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Biles slams FBI, US gymnastics officials for enabling sex abuse

Gymnastics great Simone Biles and other decorated gymnasts have testified at a Senate panel on the FBI’s mishandling of the Larry Nassar sex abuse case.

U.S. Olympic gymnast Simone Biles is sworn in during a Senate Judiciary hearing about the Inspector General's report on the FBI handling of the Larry Nassar investigation of sexual abuse of Olympic gymnasts, on Capitol Hill, in Washington, D.C., U.S.

Biles told the Senate Judiciary Committee that the FBI, USA Gymnastics (USAG), and the US Olympic and Paralympic Committee (USOPC) were all guilty of permitting the convicted former USA Gymnastics team doctor to continue sexually abusing dozens of women and children.

“It truly feels like the FBI turned a blind eye to us and went out of its way to help protect USAG and USOPC,” said Biles. “A message needs to be sent. If you allow a predator to harm children, the consequences will be swift and severe. Enough is enough,” she added.

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Maroney: Shocked and disappointed by the FBI

Olympian McKayla Maroney, the only victim initially interviewed by the FBI, said she felt betrayed by the agency. She said she told the FBI her story of abuse in 2015, but the FBI did not report her experience. She added that when they eventually documented her report 17 months later, the Bureau made false claims about what she said.

“They chose to fabricate, to lie about what I said and protect a serial child molester. What is the point of reporting abuse if our own FBI agents are going to take it upon themselves to bury that report in a drawer?”

The London Olympic Games gold medalist said, ”They allowed a child molester to go free for more than a year and this inaction directly allowed Nassar’s abuse to continue.”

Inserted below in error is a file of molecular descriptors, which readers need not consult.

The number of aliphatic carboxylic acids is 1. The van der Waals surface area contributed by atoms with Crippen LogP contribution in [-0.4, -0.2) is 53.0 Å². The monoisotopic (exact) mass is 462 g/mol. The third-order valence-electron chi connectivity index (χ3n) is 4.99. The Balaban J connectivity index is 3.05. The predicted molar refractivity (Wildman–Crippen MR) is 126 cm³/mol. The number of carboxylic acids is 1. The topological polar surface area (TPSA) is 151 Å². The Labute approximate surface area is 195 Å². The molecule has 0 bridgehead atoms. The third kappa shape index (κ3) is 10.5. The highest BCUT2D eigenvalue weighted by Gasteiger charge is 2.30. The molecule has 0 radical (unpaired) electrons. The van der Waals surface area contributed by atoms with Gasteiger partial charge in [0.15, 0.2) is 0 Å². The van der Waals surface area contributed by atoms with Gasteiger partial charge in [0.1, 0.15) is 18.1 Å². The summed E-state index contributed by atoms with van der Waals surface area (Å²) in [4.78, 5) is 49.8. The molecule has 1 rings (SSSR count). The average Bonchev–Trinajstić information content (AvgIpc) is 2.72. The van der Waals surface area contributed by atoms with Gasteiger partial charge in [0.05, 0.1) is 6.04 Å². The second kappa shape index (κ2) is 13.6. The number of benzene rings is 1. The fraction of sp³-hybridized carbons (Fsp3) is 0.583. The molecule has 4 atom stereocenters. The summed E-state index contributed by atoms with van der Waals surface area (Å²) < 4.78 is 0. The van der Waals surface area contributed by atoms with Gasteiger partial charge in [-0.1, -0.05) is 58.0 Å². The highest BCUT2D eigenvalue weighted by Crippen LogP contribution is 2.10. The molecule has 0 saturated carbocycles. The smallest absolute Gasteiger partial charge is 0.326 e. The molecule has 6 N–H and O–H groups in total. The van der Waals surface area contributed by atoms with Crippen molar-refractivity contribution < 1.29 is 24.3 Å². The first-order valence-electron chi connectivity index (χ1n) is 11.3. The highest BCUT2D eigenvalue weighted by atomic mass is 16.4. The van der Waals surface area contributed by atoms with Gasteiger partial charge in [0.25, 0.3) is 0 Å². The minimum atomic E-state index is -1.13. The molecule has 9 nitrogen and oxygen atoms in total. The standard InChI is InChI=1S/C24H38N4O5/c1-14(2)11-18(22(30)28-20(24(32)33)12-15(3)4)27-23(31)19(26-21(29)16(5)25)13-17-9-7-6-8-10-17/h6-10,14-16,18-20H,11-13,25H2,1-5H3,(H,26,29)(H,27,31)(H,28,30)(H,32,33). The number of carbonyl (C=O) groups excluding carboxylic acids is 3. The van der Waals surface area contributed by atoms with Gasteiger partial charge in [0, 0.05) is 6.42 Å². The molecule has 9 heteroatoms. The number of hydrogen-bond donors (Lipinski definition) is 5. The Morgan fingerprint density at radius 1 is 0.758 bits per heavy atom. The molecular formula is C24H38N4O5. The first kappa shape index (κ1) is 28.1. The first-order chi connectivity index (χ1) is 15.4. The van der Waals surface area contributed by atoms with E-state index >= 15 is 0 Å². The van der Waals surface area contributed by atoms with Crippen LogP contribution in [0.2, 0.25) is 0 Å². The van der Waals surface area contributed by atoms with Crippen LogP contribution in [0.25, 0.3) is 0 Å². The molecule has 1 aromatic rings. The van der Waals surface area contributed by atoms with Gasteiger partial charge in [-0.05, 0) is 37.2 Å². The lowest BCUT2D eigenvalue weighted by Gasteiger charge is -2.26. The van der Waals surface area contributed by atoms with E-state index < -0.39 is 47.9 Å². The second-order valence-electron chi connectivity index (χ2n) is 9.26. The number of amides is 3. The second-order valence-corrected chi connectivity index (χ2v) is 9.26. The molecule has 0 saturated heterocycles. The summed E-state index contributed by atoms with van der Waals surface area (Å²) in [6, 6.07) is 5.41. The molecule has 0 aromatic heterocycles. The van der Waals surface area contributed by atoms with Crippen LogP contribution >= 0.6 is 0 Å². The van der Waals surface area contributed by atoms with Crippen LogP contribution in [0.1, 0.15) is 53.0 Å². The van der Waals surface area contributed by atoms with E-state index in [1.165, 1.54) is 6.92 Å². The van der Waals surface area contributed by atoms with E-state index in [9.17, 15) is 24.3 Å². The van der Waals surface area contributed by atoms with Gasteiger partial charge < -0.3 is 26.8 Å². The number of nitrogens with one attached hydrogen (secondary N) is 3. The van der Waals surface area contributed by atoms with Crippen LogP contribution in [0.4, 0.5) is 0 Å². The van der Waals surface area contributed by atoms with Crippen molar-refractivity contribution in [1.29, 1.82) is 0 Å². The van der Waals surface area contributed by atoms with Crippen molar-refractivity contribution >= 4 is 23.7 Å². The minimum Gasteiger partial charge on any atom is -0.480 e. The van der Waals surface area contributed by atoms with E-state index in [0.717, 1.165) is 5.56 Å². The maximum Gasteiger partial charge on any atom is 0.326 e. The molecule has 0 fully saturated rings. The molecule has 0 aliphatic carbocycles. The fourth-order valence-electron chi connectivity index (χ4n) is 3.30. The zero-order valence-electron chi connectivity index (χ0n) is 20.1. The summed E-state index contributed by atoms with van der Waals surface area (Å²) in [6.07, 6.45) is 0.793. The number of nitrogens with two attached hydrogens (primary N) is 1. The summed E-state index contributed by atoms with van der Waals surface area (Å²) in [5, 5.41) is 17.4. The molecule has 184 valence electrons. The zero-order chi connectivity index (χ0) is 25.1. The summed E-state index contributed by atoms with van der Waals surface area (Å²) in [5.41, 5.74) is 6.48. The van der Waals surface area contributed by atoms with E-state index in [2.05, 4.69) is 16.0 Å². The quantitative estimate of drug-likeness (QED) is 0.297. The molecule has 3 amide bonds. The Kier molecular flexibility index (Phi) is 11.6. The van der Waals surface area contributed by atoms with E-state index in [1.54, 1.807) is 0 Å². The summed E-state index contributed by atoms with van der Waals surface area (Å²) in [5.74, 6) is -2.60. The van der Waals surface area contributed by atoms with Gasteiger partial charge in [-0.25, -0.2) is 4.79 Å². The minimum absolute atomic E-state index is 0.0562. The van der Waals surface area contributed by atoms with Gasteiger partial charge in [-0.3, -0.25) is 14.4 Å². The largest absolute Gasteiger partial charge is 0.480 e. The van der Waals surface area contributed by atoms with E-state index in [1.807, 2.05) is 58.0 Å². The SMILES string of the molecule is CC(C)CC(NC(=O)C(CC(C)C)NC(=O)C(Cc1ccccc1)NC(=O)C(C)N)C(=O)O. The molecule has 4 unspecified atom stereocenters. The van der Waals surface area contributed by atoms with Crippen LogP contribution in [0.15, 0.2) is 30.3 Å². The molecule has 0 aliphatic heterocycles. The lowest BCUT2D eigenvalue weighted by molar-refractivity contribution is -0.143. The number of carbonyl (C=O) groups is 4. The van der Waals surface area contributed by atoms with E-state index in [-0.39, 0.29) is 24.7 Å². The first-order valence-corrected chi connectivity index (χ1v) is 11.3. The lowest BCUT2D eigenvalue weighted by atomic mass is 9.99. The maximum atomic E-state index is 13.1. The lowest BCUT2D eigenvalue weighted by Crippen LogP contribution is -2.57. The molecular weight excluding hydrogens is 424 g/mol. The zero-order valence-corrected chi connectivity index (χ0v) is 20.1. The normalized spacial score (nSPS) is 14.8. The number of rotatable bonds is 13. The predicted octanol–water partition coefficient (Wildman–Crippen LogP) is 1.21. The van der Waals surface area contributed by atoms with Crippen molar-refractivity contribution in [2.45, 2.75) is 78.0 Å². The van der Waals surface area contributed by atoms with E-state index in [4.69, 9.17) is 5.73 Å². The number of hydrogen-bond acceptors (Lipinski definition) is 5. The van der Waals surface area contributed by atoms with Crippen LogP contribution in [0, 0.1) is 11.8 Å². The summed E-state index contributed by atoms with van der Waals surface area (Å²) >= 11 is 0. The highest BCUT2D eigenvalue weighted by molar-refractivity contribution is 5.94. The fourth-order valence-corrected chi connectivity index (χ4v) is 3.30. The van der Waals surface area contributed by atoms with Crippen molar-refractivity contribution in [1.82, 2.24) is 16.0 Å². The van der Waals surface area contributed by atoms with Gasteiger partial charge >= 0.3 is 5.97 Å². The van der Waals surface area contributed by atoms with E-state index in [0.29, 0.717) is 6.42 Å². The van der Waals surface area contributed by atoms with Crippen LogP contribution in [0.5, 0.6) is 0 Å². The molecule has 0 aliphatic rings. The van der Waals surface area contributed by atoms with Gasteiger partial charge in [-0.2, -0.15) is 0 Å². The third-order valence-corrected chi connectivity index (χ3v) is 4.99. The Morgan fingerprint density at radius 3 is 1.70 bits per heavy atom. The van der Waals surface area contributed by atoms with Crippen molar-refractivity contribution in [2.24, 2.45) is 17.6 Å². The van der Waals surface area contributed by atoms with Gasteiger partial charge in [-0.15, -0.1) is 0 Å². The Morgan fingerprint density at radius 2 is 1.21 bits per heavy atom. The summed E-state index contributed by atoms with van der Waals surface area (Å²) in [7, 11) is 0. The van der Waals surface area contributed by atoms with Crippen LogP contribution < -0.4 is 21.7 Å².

Maroney has said Nassar first sexually abused her when she was thirteen, then continued doing so for seven years.

Raisman: FBI dismissed significance of abuse

Six-time Olympic medalist Aly Raisman said it took over 14 months for the FBI to contact her, despite her repeated requests to be interviewed by the agency. She said, ”An agent diminished the significance of my abuse and made me feel my criminal case wasn’t worth pursuing.”

Raisman said the FBI failed to stop the abuser’s unrestricted access to children. “It was like serving innocent children up to a pedophile on a platter,” she said.

Nichols: FBI inaction let to more abuse of little girls

Former collegiate artistic gymnast Maggie Nichols said the FBI knew that the USAG and the USOPC had created a "false narrative" so that Nassar could retire with an unblemished reputation and return to Michigan State University. She said this resulted in the further molestation of dozens of little girls.

Nichols emphasized that lawmakers should make all those who were involved in the cover-up pay for what they have done.

“This hearing is one of our last opportunities to get justice. We ask that you do what is in your power to ensure those that engaged in wrongdoing are held accountable under the law,” she said.

Senate probe aims to prevent future mishaps

Committee Chair Dick Durbin said the Senate hearing is closely examining the FBI’s botched investigation so as to “prevent future, similar tragedies.”

The Senate probe into the FBI’s missteps enjoys bipartisan support, as the outrage over Nassar’s sex abuse crimes has brought together lawmakers of both parties.

Over 330 women and girls at USA Gymnastics and Michigan State University accused Nassar of sexual abuse. He is currently serving a lifetime jail sentence.


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